PAYING FOR CARE
What options do you have, if you need to fund care yourself? If you are receiving limited care in your own home, this can often be paid for out of income and some savings. If a greater number of hours are required, the cost may become too expensive and you may need to consider other options, such as equity release, to release enough money to continue to stay in your home and receive the care you need. Equity Release might also allow expensive home adaptations, such as a stairlift. However, it is relatively expensive and would generally not be a first-choice option.
Residential care is more expensive and, for many, will cost more than their retirement income. Those funding their own care can normally claim Attendance Allowance, which is not means-tested and is worth between £55.65 and £83.10 a week, depending on need. This would contribute between £2,894 and £4,321 a year, to put towards fees. However, for many the cost of care will still exceed their income and will begin to erode their capital.
IF YOU SHARE YOUR HOME
Not everyone who owns a house needs to fund care themselves. If your partner (or other close relative aged over 60) carries on living in the family home, after you move to a care home (or vice versa), the value of the house doesn't count as eligible capital. If this is the case and you have savings and investments worth less than £23,250 you are likely entitled to at least some funding by your Local Authority. The means test should establish the level of support you can receive.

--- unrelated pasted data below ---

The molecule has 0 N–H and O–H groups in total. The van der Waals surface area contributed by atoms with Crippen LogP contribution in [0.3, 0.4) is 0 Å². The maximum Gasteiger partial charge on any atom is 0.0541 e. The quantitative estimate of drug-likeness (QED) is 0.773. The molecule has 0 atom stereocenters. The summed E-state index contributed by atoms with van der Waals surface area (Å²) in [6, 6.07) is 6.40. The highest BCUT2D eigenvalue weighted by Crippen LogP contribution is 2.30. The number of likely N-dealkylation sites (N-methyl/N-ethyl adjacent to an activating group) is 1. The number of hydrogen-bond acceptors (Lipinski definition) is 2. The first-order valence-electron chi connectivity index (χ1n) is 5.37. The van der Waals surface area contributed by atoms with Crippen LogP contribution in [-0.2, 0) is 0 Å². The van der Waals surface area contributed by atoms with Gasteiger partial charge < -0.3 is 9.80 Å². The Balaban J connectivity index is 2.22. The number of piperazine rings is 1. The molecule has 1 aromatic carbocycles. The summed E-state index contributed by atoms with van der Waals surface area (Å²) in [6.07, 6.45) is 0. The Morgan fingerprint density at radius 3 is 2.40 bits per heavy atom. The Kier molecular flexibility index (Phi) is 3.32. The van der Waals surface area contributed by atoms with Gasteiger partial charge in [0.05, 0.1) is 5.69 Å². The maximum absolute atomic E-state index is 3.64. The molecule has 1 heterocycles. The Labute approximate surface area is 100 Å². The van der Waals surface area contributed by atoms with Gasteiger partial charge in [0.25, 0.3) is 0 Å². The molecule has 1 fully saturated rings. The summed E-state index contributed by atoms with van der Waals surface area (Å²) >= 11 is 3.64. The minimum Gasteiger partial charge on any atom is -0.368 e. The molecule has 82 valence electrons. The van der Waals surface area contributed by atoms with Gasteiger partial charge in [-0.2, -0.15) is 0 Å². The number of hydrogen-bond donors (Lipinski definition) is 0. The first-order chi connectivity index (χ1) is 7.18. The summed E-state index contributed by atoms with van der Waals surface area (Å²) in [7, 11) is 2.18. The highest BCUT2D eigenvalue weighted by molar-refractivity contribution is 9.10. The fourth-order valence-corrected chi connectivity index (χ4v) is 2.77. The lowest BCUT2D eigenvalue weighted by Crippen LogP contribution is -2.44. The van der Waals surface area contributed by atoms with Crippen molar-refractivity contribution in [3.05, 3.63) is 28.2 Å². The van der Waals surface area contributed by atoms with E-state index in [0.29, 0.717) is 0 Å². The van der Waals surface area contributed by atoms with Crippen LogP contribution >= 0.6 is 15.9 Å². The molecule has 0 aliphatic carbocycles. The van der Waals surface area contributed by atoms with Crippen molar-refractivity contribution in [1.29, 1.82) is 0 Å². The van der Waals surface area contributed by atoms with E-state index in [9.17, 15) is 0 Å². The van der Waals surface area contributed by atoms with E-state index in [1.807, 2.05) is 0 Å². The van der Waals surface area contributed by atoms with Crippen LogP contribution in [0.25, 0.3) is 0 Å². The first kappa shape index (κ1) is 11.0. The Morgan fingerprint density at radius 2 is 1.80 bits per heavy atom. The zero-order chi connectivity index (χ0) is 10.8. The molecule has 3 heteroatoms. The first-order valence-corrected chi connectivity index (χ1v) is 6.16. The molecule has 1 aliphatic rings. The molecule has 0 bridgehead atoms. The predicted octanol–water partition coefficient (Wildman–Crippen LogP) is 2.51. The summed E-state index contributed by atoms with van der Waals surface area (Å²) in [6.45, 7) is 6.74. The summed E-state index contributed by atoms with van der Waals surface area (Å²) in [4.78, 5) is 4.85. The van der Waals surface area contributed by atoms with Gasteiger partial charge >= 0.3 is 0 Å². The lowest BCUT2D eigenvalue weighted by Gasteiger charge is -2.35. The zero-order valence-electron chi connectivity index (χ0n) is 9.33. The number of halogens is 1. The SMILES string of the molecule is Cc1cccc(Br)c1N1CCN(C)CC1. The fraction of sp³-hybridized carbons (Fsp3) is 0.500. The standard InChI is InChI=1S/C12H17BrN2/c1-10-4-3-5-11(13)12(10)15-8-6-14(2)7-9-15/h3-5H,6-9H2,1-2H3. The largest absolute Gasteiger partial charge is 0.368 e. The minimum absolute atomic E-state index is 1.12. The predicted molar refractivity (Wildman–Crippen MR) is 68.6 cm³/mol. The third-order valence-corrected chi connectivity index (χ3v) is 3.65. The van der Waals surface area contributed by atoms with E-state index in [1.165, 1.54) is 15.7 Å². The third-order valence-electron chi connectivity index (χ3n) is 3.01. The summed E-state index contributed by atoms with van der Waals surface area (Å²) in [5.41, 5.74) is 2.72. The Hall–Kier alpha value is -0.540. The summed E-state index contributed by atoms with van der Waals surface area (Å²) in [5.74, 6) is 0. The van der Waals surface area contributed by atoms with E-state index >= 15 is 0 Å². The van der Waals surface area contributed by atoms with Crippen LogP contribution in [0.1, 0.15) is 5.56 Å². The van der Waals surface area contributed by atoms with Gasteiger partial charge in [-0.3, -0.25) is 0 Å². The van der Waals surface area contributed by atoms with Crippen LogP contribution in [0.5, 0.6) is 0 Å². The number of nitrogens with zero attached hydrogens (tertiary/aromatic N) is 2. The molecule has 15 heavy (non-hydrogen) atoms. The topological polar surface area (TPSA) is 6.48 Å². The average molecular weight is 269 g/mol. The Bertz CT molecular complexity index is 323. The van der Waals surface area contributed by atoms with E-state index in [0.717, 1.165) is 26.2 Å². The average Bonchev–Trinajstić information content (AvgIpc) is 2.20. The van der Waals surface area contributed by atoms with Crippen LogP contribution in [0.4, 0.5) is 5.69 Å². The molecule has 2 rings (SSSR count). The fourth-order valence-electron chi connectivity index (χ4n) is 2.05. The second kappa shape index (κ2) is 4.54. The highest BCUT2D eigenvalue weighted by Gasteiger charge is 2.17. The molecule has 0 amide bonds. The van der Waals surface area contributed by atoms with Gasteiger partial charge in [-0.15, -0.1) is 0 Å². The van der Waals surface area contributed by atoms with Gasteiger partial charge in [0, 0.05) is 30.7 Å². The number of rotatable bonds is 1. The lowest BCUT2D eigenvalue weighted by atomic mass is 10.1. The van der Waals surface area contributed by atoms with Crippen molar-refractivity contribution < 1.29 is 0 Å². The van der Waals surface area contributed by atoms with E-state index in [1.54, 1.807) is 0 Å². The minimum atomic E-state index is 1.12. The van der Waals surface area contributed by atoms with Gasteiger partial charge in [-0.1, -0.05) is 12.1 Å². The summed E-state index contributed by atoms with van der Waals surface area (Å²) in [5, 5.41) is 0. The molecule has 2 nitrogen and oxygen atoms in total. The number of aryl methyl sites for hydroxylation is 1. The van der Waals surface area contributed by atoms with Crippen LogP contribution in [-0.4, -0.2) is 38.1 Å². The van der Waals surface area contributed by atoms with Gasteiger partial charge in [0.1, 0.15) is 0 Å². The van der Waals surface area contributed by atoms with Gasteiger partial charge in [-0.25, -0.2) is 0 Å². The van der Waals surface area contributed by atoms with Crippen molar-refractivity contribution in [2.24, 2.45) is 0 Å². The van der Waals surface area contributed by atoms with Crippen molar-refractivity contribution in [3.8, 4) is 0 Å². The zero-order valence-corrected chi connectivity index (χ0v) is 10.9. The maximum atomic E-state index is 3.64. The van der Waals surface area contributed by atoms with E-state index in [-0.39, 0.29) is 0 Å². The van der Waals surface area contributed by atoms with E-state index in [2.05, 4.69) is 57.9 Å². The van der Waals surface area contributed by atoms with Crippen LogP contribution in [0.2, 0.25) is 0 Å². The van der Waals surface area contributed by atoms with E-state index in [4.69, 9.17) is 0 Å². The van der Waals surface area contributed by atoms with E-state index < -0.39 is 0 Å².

DO YOU HAVE A FUNDING GAP?
If you are likely to have to pay for care, make a list of your current sources of income - from private and state pensions, interest from savings and dividends from investments. If you qualify for Attendance Allowance, add in a figure for this too. Compare the total with any fees you might have to pay. If your income exceeds these, you don't have a gap. If it's less than the cost of care, you will need extra funds to make up the difference.
FUNDING A SHORTFALL
If you are the only person who lives in your home, one option is to sell it, although this is not always desirable if the property is of family significance or if moving to a care home is not likely to be permanent. For alternatives to selling up, see the box, “Alternatives to selling your property.”
ALTERNATIVES TO SELLING YOUR PROPERTY
Rent it out. If the property is suitable, rental income may allow you to bridge a fees shortfall. Many homes will require extensive updating however, so you could be faced with a significant initial outlay. You also need to factor in ongoing expenses, such as a rental agent's fees.
Equity release. An effective way of funding care in your own home, equity release is not suitable if you need to move to a residential home and leave your property empty. Most lenders require you to sell up or repay the loan as soon as you move out.
Deferred payments. A Local Authority-funded form of equity release, which lets you receive funding for care as an advance against the proceeds of the sale of your home. This may allow you to delay the sale, if you have less than £23,250 in savings, excluding the value of your home.
Give it away. This should be approached with caution. If done when care needs were foreseeable, the Local Authority may deem it deliberate deprivation of capital and assess your capital as if you still own the property. A successful sale could still leave you short of funds.
Selling your home will often release enough cash to fund care fees, but questions will remain. Will the money run out? Will anything be left to pass on? Once the decision to sell has been taken, consider how to put appropriate care funding on a firm footing. For self-funders, typical life expectancy in a home is four to five years, so you'll have to bridge any shortfall for at least this long - and have money left to cover contingencies. Don't forget that fees will likely increase each year as they tend to increase faster than inflation and could rise steeply if care needs change. In terms of capital preservation, here are three of the main options.